Beta2-Agonists for Chronic Obstructive Pulmonary Disease (COPD)
|Generic Name||Brand Name|
|albuterol (short-acting)||Proventil, Ventolin|
|formoterol (long-acting)||Foradil, Perforomist|
Long-acting beta2-agonist and corticosteroid combination
|Generic Name||Brand Name|
|formoterol and budesonide||Symbicort|
|salmeterol and fluticasone||Advair|
Short-acting beta2-agonist and anticholinergic combination
|Generic Name||Brand Name|
|albuterol and ipratropium||Combivent, DuoNeb|
Beta2-agonists are available in metered-dose inhaler (MDI), nebulizer, pill, injected, and syrup forms. Some beta2-agonists may be available in multiple forms. Your doctor will help you decide which form is best for you.
There are two types of beta2-agonists: short-acting and long-acting. The short-acting type relieves symptoms and the long-acting type helps prevent breathing problems. Short-acting beta2-agonists are used for treating stable COPD in a person whose symptoms come and go (intermittent symptoms). Long-acting beta2-agonists are effective and convenient for preventing and treating COPD in a person whose symptoms do not go away (persistent symptoms).
How It Works
Beta2-agonists are bronchodilators. This means that they relax and enlarge (dilate) the airways in the lungs, making breathing easier.
Why It Is Used
Beta2-agonists are considered first-line therapy for the treatment of stable chronic obstructive pulmonary disease (COPD) with symptoms that come and go (intermittent symptoms). They are used for both short- and long-term relief of symptoms.
Beta2-agonists also may be used before exercise to reduce breathing difficulties.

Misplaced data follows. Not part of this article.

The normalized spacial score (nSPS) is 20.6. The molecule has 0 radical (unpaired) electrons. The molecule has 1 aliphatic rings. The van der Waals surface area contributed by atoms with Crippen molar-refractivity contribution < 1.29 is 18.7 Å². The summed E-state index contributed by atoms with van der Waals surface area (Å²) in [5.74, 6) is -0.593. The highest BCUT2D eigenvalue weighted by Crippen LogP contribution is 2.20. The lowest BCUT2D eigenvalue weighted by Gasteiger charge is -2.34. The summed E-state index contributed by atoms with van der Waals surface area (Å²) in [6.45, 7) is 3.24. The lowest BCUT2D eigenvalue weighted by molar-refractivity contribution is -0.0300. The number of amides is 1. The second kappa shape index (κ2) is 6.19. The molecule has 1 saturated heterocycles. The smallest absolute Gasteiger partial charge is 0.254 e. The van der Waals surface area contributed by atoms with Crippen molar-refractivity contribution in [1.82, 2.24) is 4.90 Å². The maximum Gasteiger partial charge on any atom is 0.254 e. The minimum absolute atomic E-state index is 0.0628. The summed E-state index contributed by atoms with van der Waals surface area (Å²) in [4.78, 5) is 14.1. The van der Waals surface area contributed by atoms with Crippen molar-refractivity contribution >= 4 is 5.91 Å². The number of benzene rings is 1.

Arformoterol, formoterol, or salmeterol may be taken to prevent shortness of breath or coughing that may keep you from exercising.
How Well It Works
Compared to placebo:
- Inhaled short-acting beta2-agonists are effective in treating a person whose symptoms are rapidly getting worse (COPD exacerbation) and improving lung function and shortness of breath in stable COPD.2, 3
- Inhaled long-acting beta2-agonists improve lung function and improve symptoms such as shortness of breath.3
Results vary from one person to the next. For some people with COPD, beta2-agonist medicines make breathing much easier. For others, they do not help.
Combining medicines may help your lung function. Using a beta2-agonist:
- With an anticholinergic may help your lung function more than using either medicine alone.3
- With an inhaled corticosteroid may result in improved shortness of breath and less use of relief medicine compared to placebo or compared to either medicine used alone.4, 5 The combination also resulted in fewer COPD exacerbations compared with placebo, but it increased the risk of pneumonia.4
Combining medicines also may reduce the risk of side effects compared to increasing the dose of one medicine.6
All medicines have side effects. But many people don't feel the side effects, or they are able to deal with them. Ask your pharmacist about the side effects of each medicine you take. Side effects are also listed in the information that comes with your medicine.
Here are some important things to think about:
- Usually the benefits of the medicine are more important than any minor side effects.
- Side effects may go away after you take the medicine for a while.
- If side effects still bother you and you wonder if you should keep taking the medicine, call your doctor. He or she may be able to lower your dose or change your medicine. Do not suddenly quit taking your medicine unless your doctor tells you to.
Call your doctor right away if:
- Your wheezing gets worse after taking one of these medicines.
Common side effects of these medicines include: